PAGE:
“He just rejects multilateral, multi-country free trade deals … [but] wants even stronger, pro-U.S. business free trade deals and intends to renegotiate the existing multilateral treaties—to the benefit of U.S. multinational corporations and at the expense of the U.S. trading partners. Trump’s threats of protectionist measures … are primarily tactical and aimed at conditioning U.S. trading partners to make major concessions once U.S. renegotiation of past deals and agreements begin[s]. … What Trump trade policies represent is a major shift by U.S. economic elites and Trump toward bilateral free trade, country to country. Trump believes he and the U.S. have stronger negotiating leverage ‘one on one’ with these countries and that prior U.S. policies of multilateral free trade only weakened U.S. positions and gains.”
But “free trade,” Rasmus reminds us, “is free trade, whether multi or bilateral. Workers, consumers and the environment pay for the profits of corporations on both sides of the trade deals, regardless how the profits are re-distributed between the companies benefiting from free trade.” The benefits of Trump’s bilateralism will redound to the super-wealthy few—the 0.1 percent that is so heavily represented in his administration and owns more than 90 percent of the nation’s wealth.
Tax Cuts and Deregulation: A Regressive Wrecking Ball
Then there’s Trump’s promise to slash taxes on the rich and their corporations along with regulations on finance and industry. Nearly half (47 percent) of Trump’s proposed tax cuts will go to the top 1 percent while his plan will increase levies on 26 million low-income Americans.
Trump’s proposed rollbacks of workplace and environmental regulations promise to assault the health and safety of working people on and off the job. And, as left financial commentator Mike Whitney observes, Trump thinks that the benefits of scrapping financial rules meant to temper reckless and predatory Wall Street conduct “exceed the risks, which, of course, will be shouldered exclusively by the blue collar working stiffs who naively supported Trump’s bid for president thinking he had their best interests at heart.” By Whitney’s calculation, the coming “deregulatory rampage” of “President Wreckingball” will “turn Wall Street into a financial Fukushima that reduces the sputtering US economy to a toxic waste-dump incapable of supporting the nearly-extinct middle class.” The money master’s expectation is that Joe and Jane Six Pack and the rest of the so-called 99 percent will pick up the taxpayer tab.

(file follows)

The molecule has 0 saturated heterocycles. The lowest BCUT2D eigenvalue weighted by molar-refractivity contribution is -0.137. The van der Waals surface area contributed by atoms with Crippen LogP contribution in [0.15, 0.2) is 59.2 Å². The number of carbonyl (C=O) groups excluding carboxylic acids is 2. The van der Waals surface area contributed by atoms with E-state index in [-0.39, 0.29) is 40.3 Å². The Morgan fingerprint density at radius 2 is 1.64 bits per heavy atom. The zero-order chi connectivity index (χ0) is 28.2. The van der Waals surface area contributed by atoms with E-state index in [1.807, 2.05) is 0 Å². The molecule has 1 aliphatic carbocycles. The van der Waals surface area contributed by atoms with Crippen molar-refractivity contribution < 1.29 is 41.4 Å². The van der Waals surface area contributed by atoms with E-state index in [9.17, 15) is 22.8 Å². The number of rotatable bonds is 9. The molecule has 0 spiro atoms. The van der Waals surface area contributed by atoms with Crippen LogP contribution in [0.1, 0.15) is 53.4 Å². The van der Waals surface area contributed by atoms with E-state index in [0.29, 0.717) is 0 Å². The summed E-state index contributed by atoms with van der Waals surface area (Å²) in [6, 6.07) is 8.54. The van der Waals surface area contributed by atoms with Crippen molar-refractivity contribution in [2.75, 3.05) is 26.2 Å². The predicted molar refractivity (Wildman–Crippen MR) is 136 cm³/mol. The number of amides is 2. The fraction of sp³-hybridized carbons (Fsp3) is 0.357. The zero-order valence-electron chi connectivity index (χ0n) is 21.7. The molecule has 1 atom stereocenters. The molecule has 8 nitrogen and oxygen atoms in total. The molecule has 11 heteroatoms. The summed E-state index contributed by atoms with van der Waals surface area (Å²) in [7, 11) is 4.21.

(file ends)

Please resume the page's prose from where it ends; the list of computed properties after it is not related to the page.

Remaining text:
Pro-Worker Measures and Messages Missing
Meanwhile, if Trump was remotely serious about boosting the income and status of American working class—white and nonwhite—he’d be pushing for the re-legalization of union organizing to rebuild the American labor movement, the greatest anti-poverty program in American history. He’d advocate for a higher minimum wage, a hike of the federal government’s notoriously inadequate poverty level and the expansion of its social safety net. He’d also be pushing back (tweeting, perhaps) against the Republican-led assault on the public sector unions’ collective bargaining rights and political power. (An especially vicious attack along those lines just occurred in Iowa.)